Serralunga from Biella whose business is rotational casting started out as textile spindle manufacturers. Flower pots in imitation terracotta were a stop-gap for slack moments in the clothing cycle. The idea of inviting designers to devise plastic plant pots was a breakthrough. Witness Paolo Rizzato and Denis Santachiara’s first efforts: garden vases but also for indoors, brightly coloured like handy containers.
Then came oversize, outdoor furnishings that made a splash on the urban landscape: plants or no plants, the designer name itself spelt decoration. The company changed tack and went on to invent new kinds of hybrid: suitable indoors or out, inspired by nature but ideal in the home, like Arik Levy’s shining stones. On the strength of this, the rotational molding firm of Plustcollection decided to go in for its own collection of large plant pots enlisting a team of young Italian designers. The article is no longer a gamble but a hallowed classic of outdoor décor. They took off at Verona’s Abitare il Tempo 2006 with a shiny, garish pop series.
Teracrea, for their part, sprang from an idea of Mauro Canfori’s to
inject new life into the terracotta vase via a team of well-known international designers.
Their catalogue contains Fernando and Humberto Campana’s labyrinth, Ronan and Erwan Bouroullec’s high-back and Sebastian Bergne’s balcony. Designer flower pots are no longer an exception promoted by those catering for an élite. The large turnover firms have cottoned on to the change of direction: designer vases are heading beyond the garden, becoming a metaphor for an upgrade of lifestyle. A yen to live on the borderline between outside and in, to combine the cosy nest with the freedom of the great outdoors. The cotto specialists Deroma, for example, have commissioned Diego Grandi, the materials and surfaces expert, to re-design some of his collections.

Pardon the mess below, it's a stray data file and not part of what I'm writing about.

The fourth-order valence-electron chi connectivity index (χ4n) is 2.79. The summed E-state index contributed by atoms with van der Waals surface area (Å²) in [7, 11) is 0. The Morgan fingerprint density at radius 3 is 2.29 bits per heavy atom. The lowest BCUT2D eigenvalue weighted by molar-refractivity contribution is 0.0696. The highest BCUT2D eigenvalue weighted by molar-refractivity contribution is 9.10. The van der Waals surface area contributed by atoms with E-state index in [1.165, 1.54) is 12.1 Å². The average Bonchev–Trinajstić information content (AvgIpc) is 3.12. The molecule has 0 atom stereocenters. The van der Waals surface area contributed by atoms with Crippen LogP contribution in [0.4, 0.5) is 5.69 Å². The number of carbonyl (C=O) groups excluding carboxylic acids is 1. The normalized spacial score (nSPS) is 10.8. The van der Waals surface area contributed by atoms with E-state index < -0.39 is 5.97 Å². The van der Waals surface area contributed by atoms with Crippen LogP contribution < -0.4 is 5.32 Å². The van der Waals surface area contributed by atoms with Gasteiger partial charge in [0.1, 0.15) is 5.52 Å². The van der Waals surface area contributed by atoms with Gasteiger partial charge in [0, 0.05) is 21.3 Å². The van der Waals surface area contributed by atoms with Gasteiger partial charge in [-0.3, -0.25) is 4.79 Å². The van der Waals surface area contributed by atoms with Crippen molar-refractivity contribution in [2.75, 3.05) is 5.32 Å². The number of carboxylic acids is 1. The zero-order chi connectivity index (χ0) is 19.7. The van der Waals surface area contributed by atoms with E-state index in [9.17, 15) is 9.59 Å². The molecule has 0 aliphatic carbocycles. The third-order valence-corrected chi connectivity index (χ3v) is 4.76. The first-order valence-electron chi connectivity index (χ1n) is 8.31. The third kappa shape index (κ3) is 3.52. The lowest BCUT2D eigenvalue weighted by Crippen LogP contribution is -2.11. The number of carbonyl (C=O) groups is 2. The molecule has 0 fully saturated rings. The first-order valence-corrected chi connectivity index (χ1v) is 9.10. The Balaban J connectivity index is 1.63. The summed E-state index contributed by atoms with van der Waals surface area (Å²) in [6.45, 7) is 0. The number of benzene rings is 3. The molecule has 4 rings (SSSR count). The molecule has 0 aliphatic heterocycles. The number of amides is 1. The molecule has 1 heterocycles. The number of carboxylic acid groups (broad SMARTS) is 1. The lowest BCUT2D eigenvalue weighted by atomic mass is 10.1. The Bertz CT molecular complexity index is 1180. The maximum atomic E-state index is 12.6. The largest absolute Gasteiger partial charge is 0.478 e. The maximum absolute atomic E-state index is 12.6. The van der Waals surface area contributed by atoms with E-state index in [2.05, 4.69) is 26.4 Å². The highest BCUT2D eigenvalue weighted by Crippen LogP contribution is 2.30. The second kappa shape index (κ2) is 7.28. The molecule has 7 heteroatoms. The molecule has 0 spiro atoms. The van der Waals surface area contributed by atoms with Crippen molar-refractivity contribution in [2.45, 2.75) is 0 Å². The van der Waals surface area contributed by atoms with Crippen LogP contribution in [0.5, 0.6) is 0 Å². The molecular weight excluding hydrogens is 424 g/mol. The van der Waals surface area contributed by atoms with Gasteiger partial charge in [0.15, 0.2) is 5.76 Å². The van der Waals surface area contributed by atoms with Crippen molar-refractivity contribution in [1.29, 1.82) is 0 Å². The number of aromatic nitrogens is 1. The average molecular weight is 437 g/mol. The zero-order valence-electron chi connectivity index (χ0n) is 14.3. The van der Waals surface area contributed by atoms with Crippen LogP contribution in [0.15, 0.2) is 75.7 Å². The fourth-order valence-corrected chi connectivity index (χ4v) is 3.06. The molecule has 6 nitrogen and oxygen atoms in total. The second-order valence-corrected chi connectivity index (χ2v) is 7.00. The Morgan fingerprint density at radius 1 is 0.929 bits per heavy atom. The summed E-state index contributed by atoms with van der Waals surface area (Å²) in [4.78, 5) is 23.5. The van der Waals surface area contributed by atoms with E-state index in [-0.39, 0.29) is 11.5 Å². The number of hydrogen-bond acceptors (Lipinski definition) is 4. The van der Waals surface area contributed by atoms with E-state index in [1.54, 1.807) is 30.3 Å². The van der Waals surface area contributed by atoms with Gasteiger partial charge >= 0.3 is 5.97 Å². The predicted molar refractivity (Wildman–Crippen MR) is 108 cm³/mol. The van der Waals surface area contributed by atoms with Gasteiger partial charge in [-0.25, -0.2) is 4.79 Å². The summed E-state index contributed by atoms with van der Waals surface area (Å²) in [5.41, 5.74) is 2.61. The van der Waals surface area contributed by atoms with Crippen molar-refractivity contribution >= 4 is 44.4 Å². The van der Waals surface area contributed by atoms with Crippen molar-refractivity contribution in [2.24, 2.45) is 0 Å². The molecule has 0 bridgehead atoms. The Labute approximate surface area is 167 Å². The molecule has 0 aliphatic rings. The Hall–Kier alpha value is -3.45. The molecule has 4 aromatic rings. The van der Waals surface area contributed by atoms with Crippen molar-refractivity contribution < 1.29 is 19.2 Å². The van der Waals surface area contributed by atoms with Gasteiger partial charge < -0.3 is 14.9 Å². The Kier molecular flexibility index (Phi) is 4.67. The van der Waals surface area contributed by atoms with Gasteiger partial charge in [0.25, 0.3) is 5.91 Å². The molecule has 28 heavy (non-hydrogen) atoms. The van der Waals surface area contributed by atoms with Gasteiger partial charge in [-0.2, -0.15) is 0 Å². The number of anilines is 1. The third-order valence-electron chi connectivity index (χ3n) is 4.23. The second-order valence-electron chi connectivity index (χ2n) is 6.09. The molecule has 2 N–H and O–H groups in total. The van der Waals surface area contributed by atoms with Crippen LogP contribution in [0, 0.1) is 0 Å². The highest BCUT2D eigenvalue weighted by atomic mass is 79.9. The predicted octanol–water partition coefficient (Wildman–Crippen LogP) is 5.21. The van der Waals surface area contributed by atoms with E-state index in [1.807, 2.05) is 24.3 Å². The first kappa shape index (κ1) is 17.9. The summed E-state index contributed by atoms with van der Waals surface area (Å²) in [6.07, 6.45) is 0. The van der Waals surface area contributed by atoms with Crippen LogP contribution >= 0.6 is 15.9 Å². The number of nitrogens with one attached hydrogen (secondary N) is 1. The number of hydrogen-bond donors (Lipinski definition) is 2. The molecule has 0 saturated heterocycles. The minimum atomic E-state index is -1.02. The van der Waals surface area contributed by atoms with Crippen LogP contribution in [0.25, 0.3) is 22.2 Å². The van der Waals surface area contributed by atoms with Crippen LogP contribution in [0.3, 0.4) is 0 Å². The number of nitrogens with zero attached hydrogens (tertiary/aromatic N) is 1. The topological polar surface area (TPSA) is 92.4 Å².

If outdoor furniture production is booming and diversifying, nature is also being inveigled into the home. Many of the latest generation design projects express this trend: take the floral arabesques printed in metal, felt, paper and recently copper by Tord Boontje, for use as wall décor, lampshades or curtains, or Ilaria Marelli’s branch-shaped coloured perspex clothes hangers for Coincasadesign. The explosion of flower motifs on textiles, wallpaper, wooden inlay, metal etchings or sublimation on glass can be read as an attempt to turn indoors into the ideal pleasure garden that restores the soul and is hymned by Sheik Nefzaoui in his sixteenth-century “Perfumed Garden”. Art trends are going floral, as if to confirm the pattern. Witness the success enjoyed by Japanese floral artist Makoto Azuma with his floating plant shows at the Miyake store in New York’s Tribeca and the Fondation Cartier in Paris. These ephemeral creations, tailored to the client, use rooted plants (rather than flowers, in the main) which the artist then sets free a fortnight or so later. No more “dead” pictures on the wall, but living works of becoming, whereby an interior is animated with the sense of seasonal change afforded by a garden.